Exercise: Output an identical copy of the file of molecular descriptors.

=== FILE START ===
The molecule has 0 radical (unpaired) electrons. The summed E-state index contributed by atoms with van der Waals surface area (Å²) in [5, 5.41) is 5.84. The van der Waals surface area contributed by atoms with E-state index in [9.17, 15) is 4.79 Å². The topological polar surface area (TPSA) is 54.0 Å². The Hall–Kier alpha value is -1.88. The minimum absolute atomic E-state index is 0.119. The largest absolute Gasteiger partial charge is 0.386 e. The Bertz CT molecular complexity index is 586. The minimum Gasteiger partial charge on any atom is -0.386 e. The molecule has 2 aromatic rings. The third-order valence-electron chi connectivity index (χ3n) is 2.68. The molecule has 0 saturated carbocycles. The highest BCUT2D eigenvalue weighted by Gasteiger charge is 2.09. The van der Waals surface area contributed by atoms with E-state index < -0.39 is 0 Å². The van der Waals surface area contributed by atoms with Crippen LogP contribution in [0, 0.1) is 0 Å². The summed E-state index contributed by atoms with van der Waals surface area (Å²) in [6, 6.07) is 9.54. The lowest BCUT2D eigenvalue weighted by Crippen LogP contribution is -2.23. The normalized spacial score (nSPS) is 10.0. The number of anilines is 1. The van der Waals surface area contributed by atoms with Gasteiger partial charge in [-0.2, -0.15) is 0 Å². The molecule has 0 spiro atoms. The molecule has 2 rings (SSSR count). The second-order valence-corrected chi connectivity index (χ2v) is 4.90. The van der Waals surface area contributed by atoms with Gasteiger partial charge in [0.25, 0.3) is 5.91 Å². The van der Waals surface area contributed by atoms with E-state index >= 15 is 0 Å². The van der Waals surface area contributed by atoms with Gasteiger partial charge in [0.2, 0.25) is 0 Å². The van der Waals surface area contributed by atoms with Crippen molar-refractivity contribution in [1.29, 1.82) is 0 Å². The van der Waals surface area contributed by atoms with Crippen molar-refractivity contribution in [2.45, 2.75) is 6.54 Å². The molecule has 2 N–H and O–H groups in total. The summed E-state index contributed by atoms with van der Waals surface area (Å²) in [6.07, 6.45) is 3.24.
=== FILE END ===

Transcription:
The molecule has 0 radical (unpaired) electrons. The summed E-state index contributed by atoms with van der Waals surface area (Å²) in [5, 5.41) is 5.84. The van der Waals surface area contributed by atoms with E-state index in [9.17, 15) is 4.79 Å². The topological polar surface area (TPSA) is 54.0 Å². The Hall–Kier alpha value is -1.88. The minimum absolute atomic E-state index is 0.119. The largest absolute Gasteiger partial charge is 0.386 e. The Bertz CT molecular complexity index is 586. The minimum Gasteiger partial charge on any atom is -0.386 e. The molecule has 2 aromatic rings. The third-order valence-electron chi connectivity index (χ3n) is 2.68. The molecule has 0 saturated carbocycles. The highest BCUT2D eigenvalue weighted by Gasteiger charge is 2.09. The van der Waals surface area contributed by atoms with E-state index < -0.39 is 0 Å². The van der Waals surface area contributed by atoms with Crippen LogP contribution in [0, 0.1) is 0 Å². The summed E-state index contributed by atoms with van der Waals surface area (Å²) in [6, 6.07) is 9.54. The lowest BCUT2D eigenvalue weighted by Crippen LogP contribution is -2.23. The normalized spacial score (nSPS) is 10.0. The number of anilines is 1. The van der Waals surface area contributed by atoms with Gasteiger partial charge in [-0.2, -0.15) is 0 Å². The molecule has 0 spiro atoms. The molecule has 2 rings (SSSR count). The second-order valence-corrected chi connectivity index (χ2v) is 4.90. The van der Waals surface area contributed by atoms with Gasteiger partial charge in [0.25, 0.3) is 5.91 Å². The van der Waals surface area contributed by atoms with E-state index >= 15 is 0 Å². The van der Waals surface area contributed by atoms with Gasteiger partial charge in [0.2, 0.25) is 0 Å². The van der Waals surface area contributed by atoms with Crippen molar-refractivity contribution in [1.29, 1.82) is 0 Å². The van der Waals surface area contributed by atoms with Crippen molar-refractivity contribution in [2.45, 2.75) is 6.54 Å². The molecule has 2 N–H and O–H groups in total. The summed E-state index contributed by atoms with van der Waals surface area (Å²) in [6.07, 6.45) is 3.24.